Pensioners will have to wait to find out if the council-run Freefield Centre where they meet to have cheap lunches has a future.
It was agreed by councillors at a meeting of the social services committee today that the decision on whether to close the centre to save £80,000 per year will be taken at a special council meeting in the middle of next month.
Chairman of the social services committee Cecil Smith proposed the deferment, saying it would give council officers time to meet service users again “to get this resolved”. The talks will also include the voluntary sector, which is likely to take over the service from the council.
Mr Smith told the group of pensioners at the meeting that they needed to help in this.
He said: “Service users will have to try to make this work, we need you to assist and to be willing to move.”
He had already asked convener Malcolm Bell to call a special meeting of the full council, and pointed out that lot of time and effort had been put into finding a solution, but problems had been encountered.
The pensioners, who have been opposed to moving to another venue, now feel they are left with no other option. They said they had been presented with a vision of a “padlock on the door” earlier this week in a meeting with social services vice chairman Allison Duncan.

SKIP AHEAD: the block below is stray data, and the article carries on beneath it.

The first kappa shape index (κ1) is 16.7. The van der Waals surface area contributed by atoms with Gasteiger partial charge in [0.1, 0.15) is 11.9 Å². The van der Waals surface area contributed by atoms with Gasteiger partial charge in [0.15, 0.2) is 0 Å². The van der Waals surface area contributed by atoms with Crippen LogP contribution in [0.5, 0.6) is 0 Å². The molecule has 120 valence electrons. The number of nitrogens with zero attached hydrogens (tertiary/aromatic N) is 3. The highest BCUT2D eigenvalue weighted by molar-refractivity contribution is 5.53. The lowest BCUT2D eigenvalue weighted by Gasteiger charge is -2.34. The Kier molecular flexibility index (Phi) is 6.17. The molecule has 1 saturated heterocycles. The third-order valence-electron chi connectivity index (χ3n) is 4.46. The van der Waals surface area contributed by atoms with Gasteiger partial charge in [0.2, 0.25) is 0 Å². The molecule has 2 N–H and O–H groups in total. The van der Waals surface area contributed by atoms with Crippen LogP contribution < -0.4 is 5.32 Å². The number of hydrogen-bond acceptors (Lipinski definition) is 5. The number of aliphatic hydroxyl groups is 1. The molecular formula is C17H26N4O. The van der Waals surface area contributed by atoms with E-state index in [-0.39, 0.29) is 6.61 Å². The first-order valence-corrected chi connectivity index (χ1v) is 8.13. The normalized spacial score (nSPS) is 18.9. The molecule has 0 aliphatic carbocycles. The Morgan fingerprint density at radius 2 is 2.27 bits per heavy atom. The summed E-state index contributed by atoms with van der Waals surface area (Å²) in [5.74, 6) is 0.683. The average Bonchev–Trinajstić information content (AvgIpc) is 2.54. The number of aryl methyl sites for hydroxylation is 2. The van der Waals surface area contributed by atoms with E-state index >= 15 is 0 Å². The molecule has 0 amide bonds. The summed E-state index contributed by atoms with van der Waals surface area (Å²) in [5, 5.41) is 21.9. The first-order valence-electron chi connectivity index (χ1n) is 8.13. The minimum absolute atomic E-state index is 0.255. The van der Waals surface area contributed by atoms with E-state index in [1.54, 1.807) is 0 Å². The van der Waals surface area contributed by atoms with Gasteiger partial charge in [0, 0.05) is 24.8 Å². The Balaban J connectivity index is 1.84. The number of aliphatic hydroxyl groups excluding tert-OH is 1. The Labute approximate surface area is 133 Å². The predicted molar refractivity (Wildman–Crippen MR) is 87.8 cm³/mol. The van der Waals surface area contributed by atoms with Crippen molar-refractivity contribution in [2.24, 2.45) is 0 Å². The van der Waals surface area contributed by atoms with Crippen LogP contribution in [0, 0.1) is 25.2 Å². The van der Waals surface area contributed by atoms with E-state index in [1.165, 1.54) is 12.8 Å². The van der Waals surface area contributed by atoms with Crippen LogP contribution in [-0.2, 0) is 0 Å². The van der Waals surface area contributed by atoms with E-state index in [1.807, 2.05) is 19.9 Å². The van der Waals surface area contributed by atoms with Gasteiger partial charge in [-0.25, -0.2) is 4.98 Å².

Mr Duncan said the operative word in that meeting, in which the pensioners had reluctantly agreed to move location, had been “reluctantly.” He said that he too had been “horrified” when he first saw the report proposing closure at the end of May.
Interim head of community care Sally Shaw told the meeting it would cost between £70,000 to £100,000 to upgrade the building using council contractors, although the cost using the private sector had not been assessed. The building was not suitable for the disabled, she said, and did not lend itself to other uses.
This had been explored by other groups in the voluntary sector who expressed interest in continuing the service, in a way that would be “cost neutral” to the council.
But now the council had “exhausted all options”. Ms Shaw added that the lunch club, which has operated for 30 years, was a “discretionary” council service not provided elsewhere in Shetland.
Councillor Alastair Cooper said it was important to keep the commitment to the service users to get a good quality meal, and it was also important to keep up the pressure to get a solution within the timescale.
Councillor Amanda Westlake agreed, saying she could not understand why the process was taking so long and did not want to see it “dragging on and on.”
Councillor Billy Fox said he had got an “upbeat” message in October that the current service at Freefield could be maintained with input from the voluntary sector, and the building could be used for other purposes as well. He criticised the way the issue had been handled and said it had been in a state of limbo long enough.
Catherine Hughson, head of Voluntary Action Shetland, which may carry the service on, said her organisation looked forward to running the service in a different location.